When researchers develop statistical models or machine learning algorithms, they typically train their models on some data and then assess the model quality on a separate, held out dataset. This is called data splitting or cross-validation (CV). It is a common way to check how good the models are, often in order to choose one production model out of several contenders. However, appropriate use of CV requires some nuance.
The most common variants of CV assume that the data are simply a random sample from the population or process under study. Yet many government surveys and political polls do not invite a simple random sample of people to respond: they have some extra constraints in the sampling process. For instance, they might oversample demographic minority groups to ensure adequate representation. There are very good reasons to collect data this way, but it means that standard CV will not be quite right for assessing models built from such data.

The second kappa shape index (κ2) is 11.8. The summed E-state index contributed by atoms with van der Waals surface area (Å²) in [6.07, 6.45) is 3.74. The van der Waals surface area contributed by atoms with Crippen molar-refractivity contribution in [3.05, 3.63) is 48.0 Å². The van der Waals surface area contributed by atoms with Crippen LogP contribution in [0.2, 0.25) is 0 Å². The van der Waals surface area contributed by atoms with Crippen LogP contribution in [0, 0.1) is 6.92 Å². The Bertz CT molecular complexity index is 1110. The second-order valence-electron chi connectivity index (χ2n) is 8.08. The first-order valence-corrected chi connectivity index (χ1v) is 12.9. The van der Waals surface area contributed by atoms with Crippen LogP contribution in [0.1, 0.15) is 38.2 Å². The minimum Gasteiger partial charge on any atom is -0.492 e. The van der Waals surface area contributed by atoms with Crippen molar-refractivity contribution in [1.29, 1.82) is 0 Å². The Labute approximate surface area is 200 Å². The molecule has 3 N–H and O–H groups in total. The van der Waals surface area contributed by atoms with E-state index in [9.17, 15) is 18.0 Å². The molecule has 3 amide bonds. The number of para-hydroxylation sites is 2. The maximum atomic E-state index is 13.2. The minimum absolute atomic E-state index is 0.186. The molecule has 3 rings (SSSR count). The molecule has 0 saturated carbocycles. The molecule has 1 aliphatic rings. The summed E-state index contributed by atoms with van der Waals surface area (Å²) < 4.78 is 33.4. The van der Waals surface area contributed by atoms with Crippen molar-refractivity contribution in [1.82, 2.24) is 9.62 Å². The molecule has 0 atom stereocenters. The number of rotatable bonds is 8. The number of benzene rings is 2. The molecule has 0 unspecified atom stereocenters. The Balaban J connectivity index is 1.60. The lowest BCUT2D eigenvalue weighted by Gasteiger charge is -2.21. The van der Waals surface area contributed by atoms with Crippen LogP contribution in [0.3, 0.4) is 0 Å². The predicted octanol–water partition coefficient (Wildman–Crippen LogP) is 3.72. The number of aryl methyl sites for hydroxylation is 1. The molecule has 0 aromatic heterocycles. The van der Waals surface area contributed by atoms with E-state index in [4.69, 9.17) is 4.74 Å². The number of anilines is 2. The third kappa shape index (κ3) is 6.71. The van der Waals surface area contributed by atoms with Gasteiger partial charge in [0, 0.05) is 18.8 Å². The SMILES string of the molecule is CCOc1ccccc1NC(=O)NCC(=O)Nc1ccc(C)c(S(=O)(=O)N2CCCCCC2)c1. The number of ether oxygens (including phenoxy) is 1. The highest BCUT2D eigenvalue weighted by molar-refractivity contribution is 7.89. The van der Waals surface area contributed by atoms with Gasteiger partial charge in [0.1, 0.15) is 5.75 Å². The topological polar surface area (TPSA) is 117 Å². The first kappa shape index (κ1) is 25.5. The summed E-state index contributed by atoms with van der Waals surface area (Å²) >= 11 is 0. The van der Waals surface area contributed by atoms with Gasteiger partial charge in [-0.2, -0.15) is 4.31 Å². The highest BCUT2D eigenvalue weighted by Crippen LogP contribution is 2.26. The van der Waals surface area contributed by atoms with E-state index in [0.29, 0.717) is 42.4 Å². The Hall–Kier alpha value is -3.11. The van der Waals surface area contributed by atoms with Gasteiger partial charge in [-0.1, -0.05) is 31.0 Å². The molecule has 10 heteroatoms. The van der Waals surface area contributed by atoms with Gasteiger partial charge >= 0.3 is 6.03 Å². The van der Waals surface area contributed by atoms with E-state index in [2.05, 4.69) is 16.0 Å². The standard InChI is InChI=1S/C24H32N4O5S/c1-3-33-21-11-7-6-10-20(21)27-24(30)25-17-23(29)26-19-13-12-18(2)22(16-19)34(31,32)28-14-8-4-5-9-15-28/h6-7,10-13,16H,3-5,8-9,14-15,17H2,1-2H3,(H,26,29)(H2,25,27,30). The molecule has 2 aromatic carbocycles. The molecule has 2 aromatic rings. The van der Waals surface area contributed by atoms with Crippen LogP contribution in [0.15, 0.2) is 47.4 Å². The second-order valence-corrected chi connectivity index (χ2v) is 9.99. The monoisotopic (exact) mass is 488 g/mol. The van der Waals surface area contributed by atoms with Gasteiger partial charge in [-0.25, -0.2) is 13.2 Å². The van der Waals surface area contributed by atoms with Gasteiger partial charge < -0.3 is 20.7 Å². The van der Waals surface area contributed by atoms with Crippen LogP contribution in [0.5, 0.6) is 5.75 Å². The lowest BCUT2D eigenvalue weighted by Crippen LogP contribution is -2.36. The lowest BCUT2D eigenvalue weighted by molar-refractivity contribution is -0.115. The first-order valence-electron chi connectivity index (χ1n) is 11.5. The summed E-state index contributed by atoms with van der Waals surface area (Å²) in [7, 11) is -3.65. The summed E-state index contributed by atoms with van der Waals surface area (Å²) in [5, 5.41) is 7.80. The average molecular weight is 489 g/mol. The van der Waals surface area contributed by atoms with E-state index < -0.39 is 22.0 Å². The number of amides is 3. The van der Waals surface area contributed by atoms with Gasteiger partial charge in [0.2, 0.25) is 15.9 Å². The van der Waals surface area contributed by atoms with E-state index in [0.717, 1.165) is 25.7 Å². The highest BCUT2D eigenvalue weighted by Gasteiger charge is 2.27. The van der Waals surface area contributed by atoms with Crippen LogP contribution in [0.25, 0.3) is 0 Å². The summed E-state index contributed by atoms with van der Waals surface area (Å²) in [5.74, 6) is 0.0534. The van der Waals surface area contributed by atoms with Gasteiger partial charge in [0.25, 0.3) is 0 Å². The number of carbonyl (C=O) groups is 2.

We propose “Survey CV,” a modified version of CV that works for the most common approaches to sampling for surveys and polls: stratified sampling, cluster sampling, and unequal probability sampling. In Survey CV, the data-splitting step mimics the original sampling design used to collect the data, and survey weights (if available) are used in calculating measures of model performance.
We provide an intuitive rationale for our new method, simulations that demonstrate its benefits, and illustration of its use on real survey data. Our open-source R software package “surveyCV” makes it easy to use this Survey CV approach for several common tasks.